Geohazards and societal benefits: coping with reality
Geohazards continue to provide a growing global challenge to the professional community. Advances in the identification, monitoring and management of geological threats by the international community of scientists and engineers are often met with the “reality” that financial disparity, lack of political will, geographic isolation, situational remoteness, inexperience and other factors may provide unfortunate barriers to the widespread adoption of proven successes that could reduce the negative impacts resulting from exposure to geohazards. This session explores the implications of primary research, secondary consequences and tertiary conclusions related to all types of natural hazards (landslides, earthquakes, volcanism, tsunamis, flooding, etc.) as they are linked to our efforts to improve understanding of, resilience to and management of, such natural threats. Contributors are encouraged to present work that shows how new discoveries, methods, practices and scientific results can be successfully applied globally across all political boundaries to benefit society in general.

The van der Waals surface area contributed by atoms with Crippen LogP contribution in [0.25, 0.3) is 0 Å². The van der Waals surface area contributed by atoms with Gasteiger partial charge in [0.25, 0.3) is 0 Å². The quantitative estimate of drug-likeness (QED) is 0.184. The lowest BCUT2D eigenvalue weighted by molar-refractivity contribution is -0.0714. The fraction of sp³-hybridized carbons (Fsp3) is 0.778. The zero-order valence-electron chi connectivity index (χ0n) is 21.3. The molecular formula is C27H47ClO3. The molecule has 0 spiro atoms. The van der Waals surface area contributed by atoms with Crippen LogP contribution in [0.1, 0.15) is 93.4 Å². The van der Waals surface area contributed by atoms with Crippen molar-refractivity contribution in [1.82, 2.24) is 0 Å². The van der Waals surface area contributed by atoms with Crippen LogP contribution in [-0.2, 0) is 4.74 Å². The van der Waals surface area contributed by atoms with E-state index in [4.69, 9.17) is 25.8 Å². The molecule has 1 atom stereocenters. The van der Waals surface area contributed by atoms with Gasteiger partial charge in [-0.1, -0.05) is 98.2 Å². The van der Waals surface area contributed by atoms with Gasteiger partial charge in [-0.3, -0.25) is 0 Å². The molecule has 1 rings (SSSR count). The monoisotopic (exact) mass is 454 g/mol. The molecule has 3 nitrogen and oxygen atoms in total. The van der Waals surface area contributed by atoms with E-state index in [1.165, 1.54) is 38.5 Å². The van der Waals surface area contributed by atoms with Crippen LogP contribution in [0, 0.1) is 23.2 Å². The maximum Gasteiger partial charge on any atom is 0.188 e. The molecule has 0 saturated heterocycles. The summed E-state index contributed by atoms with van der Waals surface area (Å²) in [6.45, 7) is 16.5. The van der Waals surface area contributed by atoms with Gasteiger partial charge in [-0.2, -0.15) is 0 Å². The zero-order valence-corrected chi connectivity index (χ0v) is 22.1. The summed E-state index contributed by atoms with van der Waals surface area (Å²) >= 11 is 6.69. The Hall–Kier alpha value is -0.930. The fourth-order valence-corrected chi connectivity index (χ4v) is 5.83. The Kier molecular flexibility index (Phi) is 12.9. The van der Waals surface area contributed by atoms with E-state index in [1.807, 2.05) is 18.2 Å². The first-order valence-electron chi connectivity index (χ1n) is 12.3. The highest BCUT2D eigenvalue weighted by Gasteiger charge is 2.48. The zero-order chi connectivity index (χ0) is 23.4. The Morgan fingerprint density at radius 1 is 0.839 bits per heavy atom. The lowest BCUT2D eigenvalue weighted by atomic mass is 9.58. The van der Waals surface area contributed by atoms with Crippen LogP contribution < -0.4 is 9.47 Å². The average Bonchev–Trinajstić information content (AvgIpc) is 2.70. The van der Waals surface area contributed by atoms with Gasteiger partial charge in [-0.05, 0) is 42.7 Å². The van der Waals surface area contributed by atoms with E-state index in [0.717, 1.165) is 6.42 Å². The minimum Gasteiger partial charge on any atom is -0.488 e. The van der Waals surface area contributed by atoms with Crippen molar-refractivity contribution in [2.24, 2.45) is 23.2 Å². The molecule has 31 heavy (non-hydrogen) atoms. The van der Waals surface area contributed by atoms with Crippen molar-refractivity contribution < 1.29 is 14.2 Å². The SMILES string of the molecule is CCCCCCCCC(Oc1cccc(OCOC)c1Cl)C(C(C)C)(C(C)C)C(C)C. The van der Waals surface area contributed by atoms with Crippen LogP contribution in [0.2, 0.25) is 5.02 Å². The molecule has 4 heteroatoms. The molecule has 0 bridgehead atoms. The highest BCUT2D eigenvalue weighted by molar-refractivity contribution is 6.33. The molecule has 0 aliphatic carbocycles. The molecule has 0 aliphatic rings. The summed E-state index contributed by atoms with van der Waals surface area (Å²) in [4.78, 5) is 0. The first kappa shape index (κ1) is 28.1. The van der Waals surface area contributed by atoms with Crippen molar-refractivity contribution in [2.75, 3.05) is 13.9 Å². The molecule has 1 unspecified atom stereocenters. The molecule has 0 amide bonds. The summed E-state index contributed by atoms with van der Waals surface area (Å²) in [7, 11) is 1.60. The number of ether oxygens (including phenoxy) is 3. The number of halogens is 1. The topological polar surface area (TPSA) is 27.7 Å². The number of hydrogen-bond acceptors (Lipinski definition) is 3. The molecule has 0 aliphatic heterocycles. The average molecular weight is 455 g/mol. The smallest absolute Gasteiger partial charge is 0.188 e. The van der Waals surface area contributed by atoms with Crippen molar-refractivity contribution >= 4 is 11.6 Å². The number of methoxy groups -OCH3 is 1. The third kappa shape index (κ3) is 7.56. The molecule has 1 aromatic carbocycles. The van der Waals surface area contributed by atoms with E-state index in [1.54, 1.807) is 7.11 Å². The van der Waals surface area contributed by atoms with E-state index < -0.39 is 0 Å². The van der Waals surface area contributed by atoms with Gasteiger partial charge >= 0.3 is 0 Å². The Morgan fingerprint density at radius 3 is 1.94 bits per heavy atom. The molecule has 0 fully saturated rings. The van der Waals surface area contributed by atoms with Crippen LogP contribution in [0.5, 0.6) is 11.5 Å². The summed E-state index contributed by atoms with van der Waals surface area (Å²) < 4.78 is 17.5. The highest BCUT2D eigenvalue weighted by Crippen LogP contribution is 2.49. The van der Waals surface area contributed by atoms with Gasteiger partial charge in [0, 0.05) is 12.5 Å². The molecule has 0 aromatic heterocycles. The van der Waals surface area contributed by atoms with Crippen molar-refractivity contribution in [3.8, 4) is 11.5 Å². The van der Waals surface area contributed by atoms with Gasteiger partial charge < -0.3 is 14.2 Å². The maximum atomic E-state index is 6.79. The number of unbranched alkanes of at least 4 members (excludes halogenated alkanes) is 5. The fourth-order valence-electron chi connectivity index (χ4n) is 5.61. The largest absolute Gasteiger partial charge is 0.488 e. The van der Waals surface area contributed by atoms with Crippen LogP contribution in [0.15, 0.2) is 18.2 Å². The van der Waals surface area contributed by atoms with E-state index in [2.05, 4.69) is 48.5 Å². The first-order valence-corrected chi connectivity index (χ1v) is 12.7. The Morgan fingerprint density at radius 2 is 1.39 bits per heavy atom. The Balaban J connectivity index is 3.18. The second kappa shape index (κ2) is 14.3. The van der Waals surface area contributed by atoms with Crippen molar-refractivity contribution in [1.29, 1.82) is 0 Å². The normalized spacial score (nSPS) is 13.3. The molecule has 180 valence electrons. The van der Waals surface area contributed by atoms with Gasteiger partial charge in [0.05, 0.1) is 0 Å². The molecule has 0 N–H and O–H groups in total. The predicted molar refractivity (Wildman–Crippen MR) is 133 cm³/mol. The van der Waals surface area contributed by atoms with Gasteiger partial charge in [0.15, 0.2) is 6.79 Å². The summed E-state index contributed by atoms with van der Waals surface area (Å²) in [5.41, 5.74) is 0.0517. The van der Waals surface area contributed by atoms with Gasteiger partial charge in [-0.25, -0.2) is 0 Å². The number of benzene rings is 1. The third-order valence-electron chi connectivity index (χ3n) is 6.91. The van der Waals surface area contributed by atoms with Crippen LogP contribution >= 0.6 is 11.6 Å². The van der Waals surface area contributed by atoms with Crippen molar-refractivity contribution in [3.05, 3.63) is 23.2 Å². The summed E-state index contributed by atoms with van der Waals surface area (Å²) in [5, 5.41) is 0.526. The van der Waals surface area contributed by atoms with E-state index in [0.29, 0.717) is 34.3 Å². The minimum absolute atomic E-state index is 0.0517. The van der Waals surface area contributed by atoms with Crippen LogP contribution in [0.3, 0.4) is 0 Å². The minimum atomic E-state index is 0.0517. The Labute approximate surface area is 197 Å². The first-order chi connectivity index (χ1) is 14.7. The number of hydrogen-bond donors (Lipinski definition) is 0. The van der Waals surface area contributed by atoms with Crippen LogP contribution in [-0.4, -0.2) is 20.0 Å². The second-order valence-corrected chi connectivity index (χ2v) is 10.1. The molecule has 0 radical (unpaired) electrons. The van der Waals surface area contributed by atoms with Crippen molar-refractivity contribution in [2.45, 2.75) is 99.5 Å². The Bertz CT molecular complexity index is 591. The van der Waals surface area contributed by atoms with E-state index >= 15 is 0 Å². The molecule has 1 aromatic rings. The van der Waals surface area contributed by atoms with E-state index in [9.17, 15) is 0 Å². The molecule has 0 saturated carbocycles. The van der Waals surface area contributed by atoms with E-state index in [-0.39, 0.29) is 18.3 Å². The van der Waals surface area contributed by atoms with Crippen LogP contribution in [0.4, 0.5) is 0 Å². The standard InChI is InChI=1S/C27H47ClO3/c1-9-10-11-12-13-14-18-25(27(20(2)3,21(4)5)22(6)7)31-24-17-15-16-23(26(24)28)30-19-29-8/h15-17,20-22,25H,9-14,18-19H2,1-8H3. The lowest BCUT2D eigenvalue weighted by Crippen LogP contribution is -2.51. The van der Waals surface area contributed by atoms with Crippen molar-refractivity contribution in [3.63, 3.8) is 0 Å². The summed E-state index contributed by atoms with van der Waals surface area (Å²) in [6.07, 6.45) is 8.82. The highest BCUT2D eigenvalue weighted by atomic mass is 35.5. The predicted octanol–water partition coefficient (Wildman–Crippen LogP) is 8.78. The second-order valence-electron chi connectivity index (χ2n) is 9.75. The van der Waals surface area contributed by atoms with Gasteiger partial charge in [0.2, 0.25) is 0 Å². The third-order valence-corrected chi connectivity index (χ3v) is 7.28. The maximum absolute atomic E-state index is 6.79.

Peter Bobrowsky, Brian Marker, Jasper Knight, Catherine Chague-Goff and John Clague